“The Invisible Man” and Integrating Editing, Music and Cinematography into 360-degree Filmmaking

By Kate McCallum, University of Victoria

One of the largest challenges with 360-degree filmmaking is figuring out how to successfully tell a story with the knowledge of 2d “flattie” filmmaking that can become limited within this new medium. Can filmmakers take tools such as cinematography, editing, animation, sound, and lighting and treat them the same in VR films as they would a flattie, or must they develop a new way of expressing the story within this new medium? The obvious is the latter, however the amount of integration is still to be discussed. My experience in viewing 360 films is limited and I’m definitely no expert in the topic, however the few films I have seen shy away from more stylistic elements of a flattie film. I’ve observed that these films tend to work with action in the space around the camera to move the story forward, rather than use flattie tools. In the film “The Invisible Man” by Hugo Keijzer, Keijzer breaks this barrier by integrating a unique tone, editing, cinematography, and music.

            “The Invisible Man,” focuses on two low-level drug traffickers that get mixed up with a man named Frank that they owe money to. Frank forces the two men into playing Russian roulette as a twisted way of getting even with them. “The invisible man” is in fact the viewer sitting across from the characters at the table. This is revealed at the end of the film when Frank begins to confront the camera and fires the gun as the screen cuts to black. This integration of the viewer in the film is more successful to me than other ways to integrate the viewer, because it allows the viewer to choose where to freely look in the space without having to deal with camera movements decided by a character. In some 360 films the camera is the perspective of a character and the viewer must follow the movements of that character through a camera that is usually strapped to someone’s head. Check out the film “Night Light,” and “Happy Birthday,” to see the camera techniques I’m talking about.

Night Light: https://www.youtube.com/watch?v=xfEnP2HGgRY

Happy Birthday: https://www.youtube.com/watch?v=v09F25__MCQ

This is problematic as a first person view from the camera may discourage the viewer from looking around them and using 360-degree films to their best advantage. The viewer may be more focused on watching the action from the characters viewpoint instead of exploring the space and film from their own viewpoint. 

“The Invisible Man,” has a campy style and is an ode to older gangster films through it’s characters, and language. Music plays an important role in the film, changing when the film shifts from its goofy, campy tone to a more serious and tense mood whenever Frank threatens and attacks the other characters. Where this could be shown with cuts and tight close up frames in a flattie, Keijzer relies on music to make this shift as cuts to closer frames would prove useless in 360-degree films in that it provides no new perspective if the entire scene and setting is shown in 360-degree. I feel that the music in this film allows the viewers to immerse themselves in this film even further, as it reminds the viewer to engage in the action between the characters rather than get lost in exploring the setting.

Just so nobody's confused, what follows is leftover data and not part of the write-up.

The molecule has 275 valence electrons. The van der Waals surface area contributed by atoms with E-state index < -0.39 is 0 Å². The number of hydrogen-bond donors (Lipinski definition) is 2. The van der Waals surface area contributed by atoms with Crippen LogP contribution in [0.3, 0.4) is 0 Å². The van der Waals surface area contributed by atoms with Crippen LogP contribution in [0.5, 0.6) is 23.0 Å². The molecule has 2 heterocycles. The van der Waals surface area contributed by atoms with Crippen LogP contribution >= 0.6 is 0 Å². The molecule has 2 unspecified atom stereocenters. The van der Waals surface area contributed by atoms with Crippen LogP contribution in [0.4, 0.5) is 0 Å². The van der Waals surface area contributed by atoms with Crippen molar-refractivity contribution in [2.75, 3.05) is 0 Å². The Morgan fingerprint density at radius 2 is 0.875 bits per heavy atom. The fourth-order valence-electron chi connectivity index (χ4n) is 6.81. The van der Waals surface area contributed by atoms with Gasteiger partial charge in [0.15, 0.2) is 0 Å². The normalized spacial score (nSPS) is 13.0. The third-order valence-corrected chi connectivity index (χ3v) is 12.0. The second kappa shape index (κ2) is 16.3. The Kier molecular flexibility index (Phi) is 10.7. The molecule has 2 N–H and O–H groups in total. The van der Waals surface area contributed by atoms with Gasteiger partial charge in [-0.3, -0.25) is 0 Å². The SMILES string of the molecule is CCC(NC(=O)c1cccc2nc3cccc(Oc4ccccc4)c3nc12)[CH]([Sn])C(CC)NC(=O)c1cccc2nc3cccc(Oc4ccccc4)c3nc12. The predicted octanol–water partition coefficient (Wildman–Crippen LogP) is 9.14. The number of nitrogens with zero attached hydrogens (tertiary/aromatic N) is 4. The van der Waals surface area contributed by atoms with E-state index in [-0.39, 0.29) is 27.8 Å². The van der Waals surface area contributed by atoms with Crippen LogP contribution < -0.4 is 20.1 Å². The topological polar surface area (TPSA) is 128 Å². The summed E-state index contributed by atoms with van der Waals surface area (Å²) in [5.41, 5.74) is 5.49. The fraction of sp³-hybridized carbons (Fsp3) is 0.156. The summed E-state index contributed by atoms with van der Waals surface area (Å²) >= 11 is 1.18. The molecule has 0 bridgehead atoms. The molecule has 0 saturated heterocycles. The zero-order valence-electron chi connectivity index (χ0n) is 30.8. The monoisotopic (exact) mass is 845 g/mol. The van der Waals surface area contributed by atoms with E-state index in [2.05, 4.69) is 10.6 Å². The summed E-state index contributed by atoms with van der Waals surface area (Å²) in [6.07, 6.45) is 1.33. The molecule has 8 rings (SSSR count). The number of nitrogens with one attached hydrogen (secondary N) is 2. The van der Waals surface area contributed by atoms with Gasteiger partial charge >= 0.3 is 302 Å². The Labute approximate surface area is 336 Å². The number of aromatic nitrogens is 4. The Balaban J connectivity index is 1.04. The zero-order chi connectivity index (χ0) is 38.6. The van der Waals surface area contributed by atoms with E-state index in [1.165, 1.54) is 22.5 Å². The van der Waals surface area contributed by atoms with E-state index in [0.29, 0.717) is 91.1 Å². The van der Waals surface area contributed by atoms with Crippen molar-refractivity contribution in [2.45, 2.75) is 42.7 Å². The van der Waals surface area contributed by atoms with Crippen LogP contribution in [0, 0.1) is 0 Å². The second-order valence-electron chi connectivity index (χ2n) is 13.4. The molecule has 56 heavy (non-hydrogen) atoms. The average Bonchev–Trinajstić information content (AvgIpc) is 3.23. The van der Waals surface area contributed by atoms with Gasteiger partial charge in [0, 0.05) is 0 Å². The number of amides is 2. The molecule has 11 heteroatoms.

Keijzer also uses multiple zooms within the film. He focuses on small actions that otherwise might not have been noticed by the viewer. This brings attention to the one bullet Frank loads into the gun, 

when Frank threatens the other characters, and whenever a gun is held to the head of one of the characters, thus adding even more tension to the situation. You can see below in a panoramic shot of the set that one characters head is blown up.

The zoom also guides the viewer to pay attention to the action so they don’t miss any crucial moments. Along with adding the zooms in post, Keijzer also speeds forward through unnecessary action that would otherwise slow down and possibly bore the viewer. Actions like emptying pockets, loading/ grabbing the gun, etc., are sped up so the viewer doesn’t have to pay attention to such mundane action that adds nothing to the tone or story. In flattie filmmaking these actions could be made more interesting through cuts or what is shown in the frame. Within this film Keijzer uses this editing to add tension to the scene without boring the viewer.

“The Invisible Man,” is a unique 360-degree experience that integrates different flattie filmmaking tools efficiently and successfully, enhancing the film overall. The only downfall of the film is the limited movement of the characters. Only 180 degrees of the set space is used as seen below, the top image is a screen grab from the best angle for the action, the picture below it is a panorama picture of the entire set.

The other half sits in darker lighting and only once does a character get close to this area in the film. At the end of the film there is a fight scene between two characters that takes place out of the viewer’s site beyond the table sitting in the middle of the room. This not only leaves the viewer out of this action, but staging the fight scene to move around the entirety of the space would have been exciting to see and would have prompted the viewer to move with the characters.  While this film may not be the best example of movement within 360-degree films, it definitely serves as a starting point for integrating different filmmaking tools into the new medium successfully.

Check out “The Invisible Man” and let me know what you think.  https://www.youtube.com/watch?v=I_FUpUi2LBk

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